BOOK REVIEW: SHADOW AND BONE
SHADOW AND BONE by LEIGH BARDUGO
When I was a child, my grandmother used to make the most decadent, velvet smooth chocolate sauce in the world. I remember pouring it generously over vanilla bean ice cream and watching it turn the snowy mounds into a river of milky goodness. The best part was always dragging my tongue over the spoon, removing every remnant of rich, black chocolate.
The memory of edible nirvana was triggered in the pages of SHADOW AND BONE, a delicious tale of darkness and light. Bardugo can write – really, REALLY write.
You see, I am 100% impatient with any book, film, or even TV show that simply cannot convey the story (no matter how stellar the premise). If an author cannot write, I simply toss the book. This is more of an issue than one would think. NOT an issue for Bardura! DAMN this chick can wield the elusive Sword of Scribes like a robust gladiator.
Perhaps it is my age, but when I first started reading SHADOW AND BONE I was reminded of a very strange muppet-like film, known as THE DARK CRYSTAL . . . dropped into a fantasy version of pre-WWI Russia. Yeah, I know – a wild mix, but it works brilliantly. It also brings the setting to life as it’s own character – a rare gift to the reader.
SHADOW AND BONE follows the journey of former orphan and simple mapmaker, Alina Starkov, from King’s army soldier to legendary Sun Summoner. There are, of course, two boys: The Darkling and her fellow orphan, Mal, who she has always had a crush on, but he seems oblivious to. Typical dude.
There is the Grisha (magic-wielding people) who are seen as the most powerful of soldiers (though still under the King’s rule) who are led by the Darkling (the most powerful of Grisha). There is the Unsea (also known as The Fold) – a dark, swath of dangerous, desolate land that is bathed in constant, black fog. Inside the Unsea are abominations called Volcra – think of the winged, underworld creatures from Fantasia’s NIGHT ON BALD MOUNTAIN. Travelers who attempt to cross the Unsea do so knowing that the Volcra may rip them to pieces (making the crossing highly unappealing . . . and rarely attempted by anyone without a Grisha guard). Supposedly, the Darkling’s ancestor created The Fold, which makes him, well, FRIGGIN’ SCARY to the lay people. He is trying to undo the hell created by his family.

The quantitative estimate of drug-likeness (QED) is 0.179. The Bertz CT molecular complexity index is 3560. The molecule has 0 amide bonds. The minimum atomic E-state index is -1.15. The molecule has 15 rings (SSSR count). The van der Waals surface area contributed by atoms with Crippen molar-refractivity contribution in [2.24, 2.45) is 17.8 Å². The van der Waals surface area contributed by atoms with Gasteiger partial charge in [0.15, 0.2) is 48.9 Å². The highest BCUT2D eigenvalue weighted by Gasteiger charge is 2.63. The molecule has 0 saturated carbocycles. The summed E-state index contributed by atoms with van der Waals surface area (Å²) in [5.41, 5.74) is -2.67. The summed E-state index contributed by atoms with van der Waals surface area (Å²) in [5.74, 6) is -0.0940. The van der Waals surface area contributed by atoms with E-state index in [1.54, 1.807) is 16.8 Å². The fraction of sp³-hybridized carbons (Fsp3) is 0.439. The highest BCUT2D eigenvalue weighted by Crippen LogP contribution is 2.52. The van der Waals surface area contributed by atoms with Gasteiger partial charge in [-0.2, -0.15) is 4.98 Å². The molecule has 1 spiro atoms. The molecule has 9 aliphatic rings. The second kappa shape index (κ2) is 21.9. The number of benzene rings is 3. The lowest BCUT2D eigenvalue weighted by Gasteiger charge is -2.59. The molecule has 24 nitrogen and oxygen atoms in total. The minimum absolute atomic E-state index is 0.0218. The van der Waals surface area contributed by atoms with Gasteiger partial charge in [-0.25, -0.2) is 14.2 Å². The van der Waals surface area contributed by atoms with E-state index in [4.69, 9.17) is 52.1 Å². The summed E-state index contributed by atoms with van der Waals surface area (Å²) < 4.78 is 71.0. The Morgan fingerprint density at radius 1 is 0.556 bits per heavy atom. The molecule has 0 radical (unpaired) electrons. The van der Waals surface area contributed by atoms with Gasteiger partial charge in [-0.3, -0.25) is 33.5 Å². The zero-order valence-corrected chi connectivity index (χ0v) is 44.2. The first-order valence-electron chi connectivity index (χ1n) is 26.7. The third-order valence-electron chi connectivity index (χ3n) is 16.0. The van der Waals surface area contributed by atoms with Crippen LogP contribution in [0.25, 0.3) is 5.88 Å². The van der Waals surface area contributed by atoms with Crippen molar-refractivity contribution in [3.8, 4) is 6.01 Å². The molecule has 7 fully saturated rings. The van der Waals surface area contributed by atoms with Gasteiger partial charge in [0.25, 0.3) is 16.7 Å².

Alina becomes the world’s most valuable asset when it is revealed she is the one who may be able to undo the Unsea with the light she can call to her. She is snapped up and placed under the guard and tutelage of the Darkling and his Grisha. Her life goes from poverty to extreme wealth and, though she has been separated from her beloved friend, she begins to fall for the Darkling. Mal, however, gets dragged back into her life . . .
Because I don’t want to reveal spoilers AND because it is a fairly complicated story, I will not get into further detail. SHADOW AND BONE, however, is a most unusual story with rich details revealing a dark world at war. This is the first book in the Grisha series (Siege and Storm is due out next).
I will absolutely be buying a copy.
As a writer, I do wonder . . . I think this may have been longer, but was condensed by the publisher or editor. I would love to ask Bardugo if a few scenes were trimmed down and, if so, will the full scenes ever be published online? Say, as a “director’s cut” sort of thing? Great story and I would have loved it to delve even deeper into Alina, Mal and the Darkling.
Of course, it IS a series . . .